Joba Chamberlain has sparked a debate more perplexing than determining “who framed Roger Rabbit,” “what happened to Amelia Earhart,” or “how many licks it takes to get to the tootsie roll center of a tootsie pop.”
Fans, scouts, and analysts will continue to argue whether Chamberlain is best suited as a reliever or starter, with nothing short of unequaled dominance and stardom likely to quiet it.
Chamberlain has become the personification of a Rubik’s Cube—evolving into an even more confusing puzzle as you seemingly get closer to finding a solution.
In 14 starts thus far in 2009, the former phenom has struck out more than six batters just one time. He surrendered four first inning runs in that start, and the Yankees were never able to recover.
Though pitching better in the month of June, Chamberlain has been far from dominating his opponents.
He was rescued in a putrid performance against the Mets in which he walked five and threw 100 pitches in just four innings. He then followed that start by allowing 11 baserunners against the Washington Nationals—the worst team in all of MLB.
Luckily for Chamberlain, his next opponents are the Seattle Mariners.
The Mariners are performing admirably in an improved American League West, but are doing much of it with smoke and mirrors—especially on the offensive end.
Seattle currently sits at 29th in MLB in runs scored, 26th in OBP at just .315, and 25th in OPS. They also rank just 19th in home runs with 72, which would be much worse if one player (Russell Branyan) did not have virtually 30-percent of them.
Ichiro Suzuki leads all of MLB in batting average at .372—managing to lift an otherwise poor team batting average up to 13th in the league at .261.
It is time for Chamberlain to show the kind of put-away fastball and slider he utilized in 2008, as well as show better location early in the count.
He needs to deliver a steady diet of 93-95 MPH fastballs and unhittable sliders—ensuring that the Mariners are left “sleeping with the fishes.”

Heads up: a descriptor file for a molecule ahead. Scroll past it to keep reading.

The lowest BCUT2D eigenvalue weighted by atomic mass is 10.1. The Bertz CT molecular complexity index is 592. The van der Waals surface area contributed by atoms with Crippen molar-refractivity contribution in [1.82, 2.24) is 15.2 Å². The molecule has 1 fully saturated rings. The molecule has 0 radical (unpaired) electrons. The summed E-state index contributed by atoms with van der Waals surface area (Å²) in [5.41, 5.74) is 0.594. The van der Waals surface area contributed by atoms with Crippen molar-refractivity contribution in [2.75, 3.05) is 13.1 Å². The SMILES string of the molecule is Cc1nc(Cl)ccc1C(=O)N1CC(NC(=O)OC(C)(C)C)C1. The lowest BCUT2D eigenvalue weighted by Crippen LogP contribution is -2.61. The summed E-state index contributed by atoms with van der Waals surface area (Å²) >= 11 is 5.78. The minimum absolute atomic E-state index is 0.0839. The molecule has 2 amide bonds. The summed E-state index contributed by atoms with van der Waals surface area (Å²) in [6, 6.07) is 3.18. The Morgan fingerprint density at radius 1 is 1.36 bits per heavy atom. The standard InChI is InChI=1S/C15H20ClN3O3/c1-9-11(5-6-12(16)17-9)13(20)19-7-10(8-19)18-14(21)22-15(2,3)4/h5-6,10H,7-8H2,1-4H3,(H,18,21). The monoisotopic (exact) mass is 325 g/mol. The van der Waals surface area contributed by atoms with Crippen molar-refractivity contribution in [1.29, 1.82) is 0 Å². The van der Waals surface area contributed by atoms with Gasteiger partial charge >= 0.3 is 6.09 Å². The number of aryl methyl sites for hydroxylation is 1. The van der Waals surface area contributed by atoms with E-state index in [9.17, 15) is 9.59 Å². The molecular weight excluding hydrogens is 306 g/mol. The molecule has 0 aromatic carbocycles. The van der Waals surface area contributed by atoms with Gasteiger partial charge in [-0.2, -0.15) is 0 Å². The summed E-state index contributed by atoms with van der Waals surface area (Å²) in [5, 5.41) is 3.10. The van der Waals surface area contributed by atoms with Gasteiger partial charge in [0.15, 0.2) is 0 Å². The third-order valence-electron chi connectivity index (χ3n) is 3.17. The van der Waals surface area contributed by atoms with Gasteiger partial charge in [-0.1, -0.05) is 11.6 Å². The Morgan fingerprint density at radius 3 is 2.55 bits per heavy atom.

The Mariners are a very difficult team to strike out, and a high total in tonight’s game would go a long way in showing Chamberlain’s overpowering nature has not gone the way of the dinosaur.
Similar to the Atlanta Braves lineup that Chamberlain defeated in his last start, the Mariners have just three truly dangerous hitters.
Nate McLouth, Brian McCann, and Chipper Jones have been replaced by Jose Lopez, Branyan, and Ichiro—with the rest of the batting order leaving much to be desired.
Chamberlain cannot knock the opposing pitcher out of the game with another line drive tonight, so he might actually have to out-pitch Mariners starter Brandon Morrow.
Ironically, Morrow is another stud reliever-turned-starter prospect with an electric arm, and it will be exciting to see the two face off in Yankee Stadium.
All eyes will be on Chamberlain (what a surprise) as he toes the rubber at home—a place where he is pitching to a 0-2 record, 1.55 WHIP, and 5.18 ERA in 2009. He has also walked 21 batters in just 33 IP at Yankee Stadium.
Chamberlain—as well as Wang—will need strong showings over the next few weeks in order to continue to hold off the suddenly electrifying Phil Hughes.
The quest for reacquiring respect and fear begins tonight for Chamberlain—against a team and a lineup he should do nothing but toy with.